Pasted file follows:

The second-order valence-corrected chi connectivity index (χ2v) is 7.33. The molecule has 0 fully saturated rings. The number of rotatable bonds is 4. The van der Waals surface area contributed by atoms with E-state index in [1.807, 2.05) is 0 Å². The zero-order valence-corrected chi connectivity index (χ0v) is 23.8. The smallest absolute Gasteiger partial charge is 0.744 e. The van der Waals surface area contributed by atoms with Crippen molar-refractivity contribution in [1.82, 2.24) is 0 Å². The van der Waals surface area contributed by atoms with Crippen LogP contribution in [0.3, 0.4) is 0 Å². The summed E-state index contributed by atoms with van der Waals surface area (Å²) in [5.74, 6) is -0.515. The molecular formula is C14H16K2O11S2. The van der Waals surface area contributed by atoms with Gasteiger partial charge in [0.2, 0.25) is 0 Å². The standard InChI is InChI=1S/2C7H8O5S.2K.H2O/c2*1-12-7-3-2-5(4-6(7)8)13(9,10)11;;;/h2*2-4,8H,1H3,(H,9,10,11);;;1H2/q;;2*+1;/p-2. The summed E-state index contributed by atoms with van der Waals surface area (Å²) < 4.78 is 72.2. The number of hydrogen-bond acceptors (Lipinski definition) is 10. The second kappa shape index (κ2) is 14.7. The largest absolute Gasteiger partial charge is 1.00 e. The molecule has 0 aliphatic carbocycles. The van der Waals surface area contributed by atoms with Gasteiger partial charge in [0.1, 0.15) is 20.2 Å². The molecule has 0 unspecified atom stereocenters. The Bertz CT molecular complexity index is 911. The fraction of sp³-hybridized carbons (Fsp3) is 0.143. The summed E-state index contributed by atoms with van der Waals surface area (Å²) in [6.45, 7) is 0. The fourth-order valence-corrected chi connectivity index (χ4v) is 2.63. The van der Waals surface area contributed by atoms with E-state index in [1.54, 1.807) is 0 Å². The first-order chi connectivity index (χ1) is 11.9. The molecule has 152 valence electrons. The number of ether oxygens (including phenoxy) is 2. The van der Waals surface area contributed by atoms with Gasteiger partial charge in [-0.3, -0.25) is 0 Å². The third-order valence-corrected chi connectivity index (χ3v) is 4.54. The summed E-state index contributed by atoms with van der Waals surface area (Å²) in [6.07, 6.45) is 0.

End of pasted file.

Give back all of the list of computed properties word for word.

The second-order valence-corrected chi connectivity index (χ2v) is 7.33. The molecule has 0 fully saturated rings. The number of rotatable bonds is 4. The van der Waals surface area contributed by atoms with E-state index in [1.807, 2.05) is 0 Å². The zero-order valence-corrected chi connectivity index (χ0v) is 23.8. The smallest absolute Gasteiger partial charge is 0.744 e. The van der Waals surface area contributed by atoms with Crippen molar-refractivity contribution in [1.82, 2.24) is 0 Å². The van der Waals surface area contributed by atoms with Crippen LogP contribution in [0.3, 0.4) is 0 Å². The summed E-state index contributed by atoms with van der Waals surface area (Å²) in [5.74, 6) is -0.515. The molecular formula is C14H16K2O11S2. The van der Waals surface area contributed by atoms with Gasteiger partial charge in [0.2, 0.25) is 0 Å². The standard InChI is InChI=1S/2C7H8O5S.2K.H2O/c2*1-12-7-3-2-5(4-6(7)8)13(9,10)11;;;/h2*2-4,8H,1H3,(H,9,10,11);;;1H2/q;;2*+1;/p-2. The summed E-state index contributed by atoms with van der Waals surface area (Å²) < 4.78 is 72.2. The number of hydrogen-bond acceptors (Lipinski definition) is 10. The second kappa shape index (κ2) is 14.7. The largest absolute Gasteiger partial charge is 1.00 e. The molecule has 0 aliphatic carbocycles. The van der Waals surface area contributed by atoms with Gasteiger partial charge in [0.1, 0.15) is 20.2 Å². The molecule has 0 unspecified atom stereocenters. The Bertz CT molecular complexity index is 911. The fraction of sp³-hybridized carbons (Fsp3) is 0.143. The summed E-state index contributed by atoms with van der Waals surface area (Å²) in [6.45, 7) is 0. The fourth-order valence-corrected chi connectivity index (χ4v) is 2.63. The van der Waals surface area contributed by atoms with E-state index in [1.54, 1.807) is 0 Å². The first-order chi connectivity index (χ1) is 11.9. The molecule has 152 valence electrons. The number of ether oxygens (including phenoxy) is 2. The van der Waals surface area contributed by atoms with Gasteiger partial charge in [-0.3, -0.25) is 0 Å². The third-order valence-corrected chi connectivity index (χ3v) is 4.54. The summed E-state index contributed by atoms with van der Waals surface area (Å²) in [6.07, 6.45) is 0.